Black Truffle is honored to present the first ever reissue of Whirled Music by Max Eastley, Steve Beresford, Paul Burwell and David Toop, one of the key documents of the inventive and energetic scene around the London Musicians Collective in the late 1970s and early 1980s. Originally released on Toop’s own Quartz label in 1980, the LP features a remarkable series of performances made entirely with whirled and swung instruments and objects.
Part of the second generations of British free improvising musicians, the prolific scene centered around the performers heard here chafed at the limitations present within the music and ideology of improvising legends such as Derek Bailey, Evan Parker, Tony Oxley and John Stevens. Where the first generations of British free improvisers often demonstrated a rigorous commitment to non-idiomatic free improvisation and instrumental virtuosity, musicians like Beresford reconnected with the dada antics of figures like Han Bennink and surrendered to joyful musical promiscuity, gleefully disrupting expectations around ‘serious’ improvised music through quotations (of anything from Betthoven to reggae) and deliberate amateurism. However, where many recordings by various groupings of these musicians made around this time are gloriously anarchic real-time collages – see the classic Alterations LPs – Whirled Music is a singularly focused affair. Beginning in 1979, Whirled Music was the title given to a series of performances in which a variety of instruments and objects, both home made and store bought, traditional and invented, would be whirled to produce sound. In addition to variations on traditional instruments such as the bullroarer, Whirled Music also made use of whirled whistles, hand drums, radios and microphones. Due to the danger this represented for both performers and audiences, the performers wore protective masks and were separated from the audience by a net.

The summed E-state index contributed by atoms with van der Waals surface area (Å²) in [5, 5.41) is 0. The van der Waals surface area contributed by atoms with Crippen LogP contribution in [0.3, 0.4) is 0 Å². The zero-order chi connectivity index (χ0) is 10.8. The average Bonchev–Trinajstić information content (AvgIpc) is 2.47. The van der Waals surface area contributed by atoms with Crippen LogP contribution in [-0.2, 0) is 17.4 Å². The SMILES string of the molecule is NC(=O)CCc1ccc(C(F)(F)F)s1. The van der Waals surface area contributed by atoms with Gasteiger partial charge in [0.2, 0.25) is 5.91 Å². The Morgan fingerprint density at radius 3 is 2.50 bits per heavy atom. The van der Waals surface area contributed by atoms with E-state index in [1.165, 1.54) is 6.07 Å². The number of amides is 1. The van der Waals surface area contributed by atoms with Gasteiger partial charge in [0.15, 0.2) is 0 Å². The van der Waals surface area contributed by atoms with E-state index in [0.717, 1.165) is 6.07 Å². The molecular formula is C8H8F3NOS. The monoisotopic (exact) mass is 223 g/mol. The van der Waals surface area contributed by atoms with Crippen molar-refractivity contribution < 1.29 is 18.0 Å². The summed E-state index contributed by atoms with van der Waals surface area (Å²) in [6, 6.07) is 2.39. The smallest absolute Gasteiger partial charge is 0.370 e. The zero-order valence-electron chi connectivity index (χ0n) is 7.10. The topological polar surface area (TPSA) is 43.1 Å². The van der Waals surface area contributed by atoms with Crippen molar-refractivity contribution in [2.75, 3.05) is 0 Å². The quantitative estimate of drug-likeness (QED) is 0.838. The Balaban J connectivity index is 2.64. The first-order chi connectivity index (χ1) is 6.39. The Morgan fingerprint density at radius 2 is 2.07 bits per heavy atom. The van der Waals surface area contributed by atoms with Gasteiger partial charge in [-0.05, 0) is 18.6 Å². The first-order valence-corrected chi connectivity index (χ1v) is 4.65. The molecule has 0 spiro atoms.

As Toop points out in the newly commissioned notes contained in this reissue, these events were somewhere between ‘composition, installation, and improvisation’, at once sharply focused and wildly uncontrolled. Presented in glorious cassette-recorded room fidelity, the LP’s first side features a single extended live performance in which percussive chattering, resonant gong-like tones, mysterious wind tones and swells of delirious noise join together to create a sonic landscape as reminiscent of an environmental recording (wind in the trees, the squawking of birds) as of an ethnographic recording of the music of an unknown civilization. Although purely acoustic, the music has an unstable, dispersed quality reminiscent of the pioneering live electronics of the Sonic Art Union or even early Voice Crack. The LP’s second side presents a series of shorter excerpts, including some beautifully sparse outdoor recordings where the sounds of the whirled instruments blend indistinguishably into the backdrop of environmental sounds.
A stunning document from a still under-recognised moment, Whirled Music is here presented in a stunning gatefold sleeve and 24-page booklet containing new liner notes by David Toop alongside contemporary reviews, flyers, notes on the instruments and performance documentation. Remastered and cut at 45RPM by Rashad Becker at D&M Belin for maximum fidelity.